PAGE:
Underwater Surveys

Marine debris divers are towed underwater

Marine debris divers are towed underwater to look for derelict nets along a sand margin dropoff just inside the barrier reef of Pearl and Hermes Atoll. As nets are washed in over the barrier reef from the open ocean, small coral heads can be ripped off the substrate and become entangled in the net ball, causing the net to sink. Waves and currents push the nets across the sand and down the sand margin dropoff where the divers find them sitting at the bottom of the slope. The dark strip in this photo is piles of loose algae that have also accumulated at the bottom of the dropoff (Photo: NOAA Fisheries/Steven Gnam).

Seal-Kittery Island

Marine debris technician cleans up debris along the beach

On these remote, unpopulated shorelines, the team walks miles around the perimeter and along the coast to pick up plastic debris by hand and remove it from the habitat. Tessa Code, a marine debris technician, piles another buoy onto a growing pile of fishing floats collected from the shores of Seal and Kittery Island at Pearl and Hermes Atoll (Photo: NOAA Fisheries/Steven Gnam).

Lost at Sea

Plastic debris litters the shoreline

Do you recognize any of these items? In addition to fishing nets, buoys, and floats, the team also finds everyday items that you might have in your home, including bottles, cigarette lighters, toys, toothbrushes, umbrella handles, and even shoes (Photo: NOAA Fisheries/Steven Gnam).  

Laysan Island Flies

Even in paradise, hauling debris is hard work. Some of the beautiful shores of the Northwestern Hawaiian Islands are swarming with flies—they are especially notorious and pesky at Lisianski and Laysan Islands. With a backpack full of debris, Drew McWhirter (marine debris field technician) is surrounded by flies at Laysan Island (Photo: NOAA Fisheries/Steven Gnam).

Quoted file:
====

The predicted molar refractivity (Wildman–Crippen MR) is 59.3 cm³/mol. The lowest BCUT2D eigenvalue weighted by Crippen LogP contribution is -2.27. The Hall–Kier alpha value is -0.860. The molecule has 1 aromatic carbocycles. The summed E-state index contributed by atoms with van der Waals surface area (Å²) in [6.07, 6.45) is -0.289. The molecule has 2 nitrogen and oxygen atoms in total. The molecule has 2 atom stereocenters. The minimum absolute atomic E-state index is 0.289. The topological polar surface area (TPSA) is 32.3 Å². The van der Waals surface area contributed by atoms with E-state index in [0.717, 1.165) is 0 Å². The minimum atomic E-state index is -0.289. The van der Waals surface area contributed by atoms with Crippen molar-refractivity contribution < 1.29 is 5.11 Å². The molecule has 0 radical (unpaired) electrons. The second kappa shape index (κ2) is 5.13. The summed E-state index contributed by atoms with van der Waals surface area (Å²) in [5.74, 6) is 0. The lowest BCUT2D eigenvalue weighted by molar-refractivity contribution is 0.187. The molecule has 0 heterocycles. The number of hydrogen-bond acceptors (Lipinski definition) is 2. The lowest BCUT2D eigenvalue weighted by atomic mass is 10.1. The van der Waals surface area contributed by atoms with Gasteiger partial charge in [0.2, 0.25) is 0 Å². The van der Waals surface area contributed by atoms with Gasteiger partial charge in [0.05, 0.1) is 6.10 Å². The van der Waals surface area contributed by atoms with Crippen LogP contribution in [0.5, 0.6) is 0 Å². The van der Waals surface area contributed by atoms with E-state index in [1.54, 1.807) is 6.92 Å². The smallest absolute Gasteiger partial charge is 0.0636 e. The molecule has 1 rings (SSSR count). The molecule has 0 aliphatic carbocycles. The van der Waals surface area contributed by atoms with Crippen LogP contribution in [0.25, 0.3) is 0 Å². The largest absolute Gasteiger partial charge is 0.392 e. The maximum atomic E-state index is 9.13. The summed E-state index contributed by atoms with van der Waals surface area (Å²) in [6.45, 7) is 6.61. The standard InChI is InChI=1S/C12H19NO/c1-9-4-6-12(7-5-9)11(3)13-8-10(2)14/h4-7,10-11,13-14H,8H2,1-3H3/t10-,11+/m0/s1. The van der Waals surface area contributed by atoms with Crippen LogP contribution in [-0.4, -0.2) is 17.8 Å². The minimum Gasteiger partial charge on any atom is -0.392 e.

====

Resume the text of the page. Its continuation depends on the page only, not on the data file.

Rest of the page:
All Aboard

Derelict fishing nets are craned onboard the NOAA Ship Sette

A load of derelict fishing nets are craned from a small boat onto the deck of the NOAA Ship Oscar Elton Sette for transport back to Honolulu (Photo: NOAA Fisheries/Steven Gnam).

What You Can Do

No matter where you live, we are all connected to the ocean. The Northwestern Hawaiian Islands may be far from where you live, but you can still make a difference! The best way to stop the tide of marine debris is to prevent it from entering the oceans and Great Lakes in the first place. You (yes, you!) can do your part using these tips:

  • Get Involved to help remove marine debris from beaches, rivers, and inland waters by organizing a cleanup or by participating in a cleanup event with a local organization. Can’t find a cleanup near you? Start your own and use the Marine Debris Tracker App to record what you find!
  • Remember that our land and sea are connected. Whether you live inland or on the coast, we all depend on the ocean for the food we eat, the air we breathe, and more.
  • Dispose of waste properly, no matter where you are. Even if you live inland, trash travels! Wind, rain, and storms can move litter, transporting it to your local waterway, and it can eventually end up in the ocean.
  • Reduce the amount of waste you produce. By reducing your waste footprint, you can reduce the number of items that can end up in our oceans and Great Lakes.
  • Reuse items when you can. Choose reusable alternatives like coffee mugs, bags, and utensils over disposable items.
  • Recycle as much as possible! Bottles, cans, cell phones, ink cartridges, and many other items can be recycled. Items like fishing nets and line can also be recycled.


NOAA Fisheries marine debris project in the Pacific Islands region is supported by NOAA (Pacific Islands Fisheries Science Center, Pacific Islands Regional Office, Marine Debris Program, National Marine Sanctuaries, and the Damage Assessment Remediation and Restoration Program,) in partnership with the University of Hawaii's Joint Institute for Marine and Atmospheric Research, National Fish and Wildlife Foundation, U.S. Fish and Wildlife Service, Midway Atoll National Wildlife Refuge, the State of Hawaii’s Department of Land and Natural Resources, and the Papahānaumokuākea Marine National Monument.